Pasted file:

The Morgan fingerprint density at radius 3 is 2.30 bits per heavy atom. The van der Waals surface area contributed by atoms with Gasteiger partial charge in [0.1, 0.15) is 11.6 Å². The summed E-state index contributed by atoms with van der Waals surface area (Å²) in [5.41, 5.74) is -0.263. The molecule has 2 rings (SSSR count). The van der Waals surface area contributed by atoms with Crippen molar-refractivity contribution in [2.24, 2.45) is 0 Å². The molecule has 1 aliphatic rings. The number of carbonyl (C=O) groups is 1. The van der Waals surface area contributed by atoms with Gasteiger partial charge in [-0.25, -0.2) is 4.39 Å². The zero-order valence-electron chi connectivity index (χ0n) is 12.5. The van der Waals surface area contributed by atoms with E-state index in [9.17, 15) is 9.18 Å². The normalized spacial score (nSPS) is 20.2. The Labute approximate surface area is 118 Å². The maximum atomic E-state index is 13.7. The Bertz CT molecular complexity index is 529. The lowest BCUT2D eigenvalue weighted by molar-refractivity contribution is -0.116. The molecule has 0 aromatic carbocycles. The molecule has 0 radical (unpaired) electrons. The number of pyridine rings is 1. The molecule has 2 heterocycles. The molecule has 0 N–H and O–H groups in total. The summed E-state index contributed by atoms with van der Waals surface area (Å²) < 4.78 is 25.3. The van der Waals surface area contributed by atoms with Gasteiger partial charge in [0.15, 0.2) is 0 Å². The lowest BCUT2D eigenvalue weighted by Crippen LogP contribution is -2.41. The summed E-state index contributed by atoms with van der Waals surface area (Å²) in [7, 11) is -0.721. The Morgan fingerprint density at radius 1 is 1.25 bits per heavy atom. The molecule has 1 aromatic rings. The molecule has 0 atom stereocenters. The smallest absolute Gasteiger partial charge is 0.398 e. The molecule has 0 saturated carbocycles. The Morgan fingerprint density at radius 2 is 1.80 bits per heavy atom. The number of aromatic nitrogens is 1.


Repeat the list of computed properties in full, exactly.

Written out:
The Morgan fingerprint density at radius 3 is 2.30 bits per heavy atom. The van der Waals surface area contributed by atoms with Gasteiger partial charge in [0.1, 0.15) is 11.6 Å². The summed E-state index contributed by atoms with van der Waals surface area (Å²) in [5.41, 5.74) is -0.263. The molecule has 2 rings (SSSR count). The van der Waals surface area contributed by atoms with Crippen molar-refractivity contribution in [2.24, 2.45) is 0 Å². The molecule has 1 aliphatic rings. The number of carbonyl (C=O) groups is 1. The van der Waals surface area contributed by atoms with Gasteiger partial charge in [-0.25, -0.2) is 4.39 Å². The zero-order valence-electron chi connectivity index (χ0n) is 12.5. The van der Waals surface area contributed by atoms with E-state index in [9.17, 15) is 9.18 Å². The normalized spacial score (nSPS) is 20.2. The Labute approximate surface area is 118 Å². The maximum atomic E-state index is 13.7. The Bertz CT molecular complexity index is 529. The lowest BCUT2D eigenvalue weighted by molar-refractivity contribution is -0.116. The molecule has 0 aromatic carbocycles. The molecule has 0 radical (unpaired) electrons. The number of pyridine rings is 1. The molecule has 2 heterocycles. The molecule has 0 N–H and O–H groups in total. The summed E-state index contributed by atoms with van der Waals surface area (Å²) < 4.78 is 25.3. The van der Waals surface area contributed by atoms with Gasteiger partial charge in [0.15, 0.2) is 0 Å². The lowest BCUT2D eigenvalue weighted by Crippen LogP contribution is -2.41. The summed E-state index contributed by atoms with van der Waals surface area (Å²) in [7, 11) is -0.721. The Morgan fingerprint density at radius 1 is 1.25 bits per heavy atom. The molecule has 1 aromatic rings. The molecule has 0 atom stereocenters. The smallest absolute Gasteiger partial charge is 0.398 e. The molecule has 0 saturated carbocycles. The Morgan fingerprint density at radius 2 is 1.80 bits per heavy atom. The number of aromatic nitrogens is 1.